Dominant seventh arpeggio
Here are some of the standard fingering patterns for playing dominant seventh chord arpeggio. As usual, the root note is emphasized. The patterns are not named because they generally span more than one type of chord pattern.
Some of the patterns are very awkward. You'll also see some overlap in the patterns, which is more typical on these patterns where is a large stretch to reach the next note.
The same chords and patterns are shown in both a vertical and a horizontal display because some people have trouble with one form or the other.
Starting on the chord's root
Starting on the chord's third
Starting on the chord's fifth
Starting on the chord's seventh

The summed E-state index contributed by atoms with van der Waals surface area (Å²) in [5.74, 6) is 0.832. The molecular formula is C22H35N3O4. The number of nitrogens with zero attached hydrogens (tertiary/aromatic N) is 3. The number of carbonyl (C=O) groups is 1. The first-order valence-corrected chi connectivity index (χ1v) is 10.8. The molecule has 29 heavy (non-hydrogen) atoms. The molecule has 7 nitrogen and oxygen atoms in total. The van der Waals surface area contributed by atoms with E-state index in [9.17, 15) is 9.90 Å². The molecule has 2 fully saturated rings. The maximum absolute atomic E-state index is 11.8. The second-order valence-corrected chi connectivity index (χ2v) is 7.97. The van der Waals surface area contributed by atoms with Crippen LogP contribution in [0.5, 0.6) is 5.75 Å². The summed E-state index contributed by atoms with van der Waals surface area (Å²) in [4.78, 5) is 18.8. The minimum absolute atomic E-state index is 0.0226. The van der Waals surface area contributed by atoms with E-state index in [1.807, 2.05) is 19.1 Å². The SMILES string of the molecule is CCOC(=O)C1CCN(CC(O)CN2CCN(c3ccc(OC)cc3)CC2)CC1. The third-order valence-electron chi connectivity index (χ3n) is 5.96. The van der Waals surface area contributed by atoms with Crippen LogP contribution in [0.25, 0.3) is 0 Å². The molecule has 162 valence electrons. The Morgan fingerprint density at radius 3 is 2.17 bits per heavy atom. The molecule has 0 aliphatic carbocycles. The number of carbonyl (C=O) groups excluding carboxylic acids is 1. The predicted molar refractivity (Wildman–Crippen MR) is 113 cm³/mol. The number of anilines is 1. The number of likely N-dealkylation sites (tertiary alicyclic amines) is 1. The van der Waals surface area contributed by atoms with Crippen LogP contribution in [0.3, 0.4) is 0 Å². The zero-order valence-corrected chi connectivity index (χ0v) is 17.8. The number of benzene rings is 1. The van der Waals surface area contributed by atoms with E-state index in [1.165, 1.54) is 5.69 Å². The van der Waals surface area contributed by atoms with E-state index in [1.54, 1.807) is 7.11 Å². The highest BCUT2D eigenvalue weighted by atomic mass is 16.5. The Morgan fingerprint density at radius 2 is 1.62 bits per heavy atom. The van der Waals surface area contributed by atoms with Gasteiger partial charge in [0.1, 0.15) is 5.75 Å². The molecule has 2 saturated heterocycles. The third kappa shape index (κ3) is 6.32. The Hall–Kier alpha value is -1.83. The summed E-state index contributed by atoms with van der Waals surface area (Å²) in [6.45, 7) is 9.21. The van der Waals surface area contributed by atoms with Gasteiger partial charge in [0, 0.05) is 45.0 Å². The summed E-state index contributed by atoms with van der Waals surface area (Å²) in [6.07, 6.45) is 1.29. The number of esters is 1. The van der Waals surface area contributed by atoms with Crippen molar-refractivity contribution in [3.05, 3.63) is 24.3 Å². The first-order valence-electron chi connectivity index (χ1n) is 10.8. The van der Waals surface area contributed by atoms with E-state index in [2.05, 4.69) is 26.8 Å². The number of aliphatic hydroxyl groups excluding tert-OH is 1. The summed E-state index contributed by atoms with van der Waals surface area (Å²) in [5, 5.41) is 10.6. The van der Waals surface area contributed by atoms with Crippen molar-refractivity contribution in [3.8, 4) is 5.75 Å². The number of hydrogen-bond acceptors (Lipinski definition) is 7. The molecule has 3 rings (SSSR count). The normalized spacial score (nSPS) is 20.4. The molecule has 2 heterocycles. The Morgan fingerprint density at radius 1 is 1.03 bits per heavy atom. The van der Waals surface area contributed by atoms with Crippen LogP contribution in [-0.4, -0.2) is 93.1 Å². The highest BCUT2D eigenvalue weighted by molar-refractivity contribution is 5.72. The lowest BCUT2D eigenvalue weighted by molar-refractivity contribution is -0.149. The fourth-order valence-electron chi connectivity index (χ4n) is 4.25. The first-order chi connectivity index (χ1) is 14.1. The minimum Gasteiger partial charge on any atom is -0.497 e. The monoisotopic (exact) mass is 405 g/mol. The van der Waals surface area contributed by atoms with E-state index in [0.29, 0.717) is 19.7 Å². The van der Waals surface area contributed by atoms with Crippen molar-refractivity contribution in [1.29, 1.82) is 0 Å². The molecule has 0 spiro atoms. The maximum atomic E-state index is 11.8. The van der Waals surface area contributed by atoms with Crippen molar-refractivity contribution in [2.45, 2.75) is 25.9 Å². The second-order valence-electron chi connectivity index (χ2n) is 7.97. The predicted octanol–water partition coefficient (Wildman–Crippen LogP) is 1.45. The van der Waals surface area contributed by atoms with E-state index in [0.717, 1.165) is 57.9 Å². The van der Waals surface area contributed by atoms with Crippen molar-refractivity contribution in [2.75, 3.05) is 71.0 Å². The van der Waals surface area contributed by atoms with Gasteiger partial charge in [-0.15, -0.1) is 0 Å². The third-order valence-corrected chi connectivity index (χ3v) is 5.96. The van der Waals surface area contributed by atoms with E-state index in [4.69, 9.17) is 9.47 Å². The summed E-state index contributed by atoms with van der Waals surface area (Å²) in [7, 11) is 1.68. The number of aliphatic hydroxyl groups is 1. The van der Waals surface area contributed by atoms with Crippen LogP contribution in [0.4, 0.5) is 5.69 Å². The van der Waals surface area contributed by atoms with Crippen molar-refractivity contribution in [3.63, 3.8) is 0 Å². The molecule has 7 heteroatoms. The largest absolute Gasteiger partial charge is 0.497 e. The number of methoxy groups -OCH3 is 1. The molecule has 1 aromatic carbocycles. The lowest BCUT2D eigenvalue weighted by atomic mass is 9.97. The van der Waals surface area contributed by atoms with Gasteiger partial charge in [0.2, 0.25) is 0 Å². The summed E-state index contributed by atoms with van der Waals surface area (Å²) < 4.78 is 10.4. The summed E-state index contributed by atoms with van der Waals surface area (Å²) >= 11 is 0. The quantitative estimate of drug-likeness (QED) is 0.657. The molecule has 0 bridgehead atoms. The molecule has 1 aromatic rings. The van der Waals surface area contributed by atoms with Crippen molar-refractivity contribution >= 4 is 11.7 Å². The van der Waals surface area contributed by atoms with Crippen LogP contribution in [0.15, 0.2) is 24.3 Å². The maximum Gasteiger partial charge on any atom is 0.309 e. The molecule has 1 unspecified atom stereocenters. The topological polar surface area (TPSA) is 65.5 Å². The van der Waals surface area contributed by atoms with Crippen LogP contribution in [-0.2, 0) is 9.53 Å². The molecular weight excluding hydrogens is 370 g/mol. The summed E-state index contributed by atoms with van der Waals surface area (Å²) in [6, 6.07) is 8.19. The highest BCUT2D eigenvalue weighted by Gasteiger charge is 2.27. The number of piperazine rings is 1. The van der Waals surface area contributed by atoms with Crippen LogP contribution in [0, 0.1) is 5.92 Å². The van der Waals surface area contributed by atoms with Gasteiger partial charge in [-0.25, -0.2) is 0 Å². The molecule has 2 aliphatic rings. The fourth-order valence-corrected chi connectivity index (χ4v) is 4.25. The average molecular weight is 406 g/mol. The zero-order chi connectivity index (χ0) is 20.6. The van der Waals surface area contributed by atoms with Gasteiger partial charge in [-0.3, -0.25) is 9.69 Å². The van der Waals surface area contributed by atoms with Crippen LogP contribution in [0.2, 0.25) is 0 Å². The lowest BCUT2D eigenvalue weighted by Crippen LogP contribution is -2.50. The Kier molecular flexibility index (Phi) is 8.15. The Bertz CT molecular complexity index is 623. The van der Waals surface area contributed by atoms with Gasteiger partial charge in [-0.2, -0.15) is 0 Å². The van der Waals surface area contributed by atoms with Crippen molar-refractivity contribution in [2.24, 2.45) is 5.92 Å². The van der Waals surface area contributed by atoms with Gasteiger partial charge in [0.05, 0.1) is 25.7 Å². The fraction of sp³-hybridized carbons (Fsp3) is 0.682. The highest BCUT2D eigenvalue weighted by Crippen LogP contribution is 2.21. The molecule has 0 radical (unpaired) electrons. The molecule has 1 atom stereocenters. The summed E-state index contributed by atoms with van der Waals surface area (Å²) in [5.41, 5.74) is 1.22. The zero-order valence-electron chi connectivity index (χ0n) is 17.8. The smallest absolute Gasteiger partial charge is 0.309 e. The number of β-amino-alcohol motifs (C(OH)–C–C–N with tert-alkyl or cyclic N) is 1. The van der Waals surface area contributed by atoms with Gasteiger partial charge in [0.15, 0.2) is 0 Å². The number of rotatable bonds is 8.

Using the patterns
The notes in these patterns are a subset of the ninth chord patterns — one note is removed. Because some of the notes have larger intervals between them, the patterns will overlap more than one of the standard pentatonic patterns.
Once you understand how to build the 1-3-5-7 of the chord and learn a few of the patterns, you'll see how they interconnect. One example is the third pattern that starts on the chord's 5 note. It covers part of the both the patterns before and after it. You can always move to another pattern when it's convenient or to reach a starting point for a different pattern, such as a minor pentatonic.